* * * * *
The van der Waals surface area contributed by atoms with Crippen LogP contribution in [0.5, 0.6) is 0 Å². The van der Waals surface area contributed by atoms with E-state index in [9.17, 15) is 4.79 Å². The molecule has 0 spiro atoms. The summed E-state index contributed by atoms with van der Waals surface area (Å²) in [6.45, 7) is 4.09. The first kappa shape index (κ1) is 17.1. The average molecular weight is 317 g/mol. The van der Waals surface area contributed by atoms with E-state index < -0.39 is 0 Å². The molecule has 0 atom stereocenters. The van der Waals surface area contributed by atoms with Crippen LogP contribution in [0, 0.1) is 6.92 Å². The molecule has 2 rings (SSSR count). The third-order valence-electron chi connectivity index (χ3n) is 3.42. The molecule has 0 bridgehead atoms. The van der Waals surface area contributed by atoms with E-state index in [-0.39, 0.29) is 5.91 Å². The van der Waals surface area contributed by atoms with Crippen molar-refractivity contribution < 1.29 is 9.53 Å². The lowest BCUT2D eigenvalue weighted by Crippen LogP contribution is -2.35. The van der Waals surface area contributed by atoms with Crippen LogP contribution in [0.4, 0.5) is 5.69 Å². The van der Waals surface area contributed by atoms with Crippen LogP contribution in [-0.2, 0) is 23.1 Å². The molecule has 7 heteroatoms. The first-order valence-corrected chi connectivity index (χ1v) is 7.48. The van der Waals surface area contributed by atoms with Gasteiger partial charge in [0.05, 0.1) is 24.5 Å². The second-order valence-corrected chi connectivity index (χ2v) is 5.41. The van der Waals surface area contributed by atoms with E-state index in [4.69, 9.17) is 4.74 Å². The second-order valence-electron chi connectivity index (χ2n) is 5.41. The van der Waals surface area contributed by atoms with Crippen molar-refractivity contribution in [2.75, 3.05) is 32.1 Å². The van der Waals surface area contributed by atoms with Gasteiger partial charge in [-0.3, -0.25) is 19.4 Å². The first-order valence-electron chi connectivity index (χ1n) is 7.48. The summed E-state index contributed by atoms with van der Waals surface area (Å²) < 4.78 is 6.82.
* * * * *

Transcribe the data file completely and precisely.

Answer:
The van der Waals surface area contributed by atoms with Crippen LogP contribution in [0.5, 0.6) is 0 Å². The van der Waals surface area contributed by atoms with E-state index in [9.17, 15) is 4.79 Å². The molecule has 0 spiro atoms. The summed E-state index contributed by atoms with van der Waals surface area (Å²) in [6.45, 7) is 4.09. The first kappa shape index (κ1) is 17.1. The average molecular weight is 317 g/mol. The van der Waals surface area contributed by atoms with E-state index < -0.39 is 0 Å². The molecule has 0 atom stereocenters. The van der Waals surface area contributed by atoms with Crippen LogP contribution in [0, 0.1) is 6.92 Å². The molecule has 2 rings (SSSR count). The third-order valence-electron chi connectivity index (χ3n) is 3.42. The molecule has 0 bridgehead atoms. The van der Waals surface area contributed by atoms with E-state index in [-0.39, 0.29) is 5.91 Å². The van der Waals surface area contributed by atoms with Crippen molar-refractivity contribution < 1.29 is 9.53 Å². The lowest BCUT2D eigenvalue weighted by Crippen LogP contribution is -2.35. The van der Waals surface area contributed by atoms with Crippen LogP contribution in [0.4, 0.5) is 5.69 Å². The van der Waals surface area contributed by atoms with Crippen LogP contribution in [-0.2, 0) is 23.1 Å². The molecule has 7 heteroatoms. The first-order valence-corrected chi connectivity index (χ1v) is 7.48. The van der Waals surface area contributed by atoms with Gasteiger partial charge in [0.05, 0.1) is 24.5 Å². The second-order valence-corrected chi connectivity index (χ2v) is 5.41. The van der Waals surface area contributed by atoms with E-state index in [4.69, 9.17) is 4.74 Å². The second-order valence-electron chi connectivity index (χ2n) is 5.41. The van der Waals surface area contributed by atoms with Crippen molar-refractivity contribution in [2.75, 3.05) is 32.1 Å². The van der Waals surface area contributed by atoms with Gasteiger partial charge in [-0.3, -0.25) is 19.4 Å². The first-order valence-electron chi connectivity index (χ1n) is 7.48. The summed E-state index contributed by atoms with van der Waals surface area (Å²) < 4.78 is 6.82.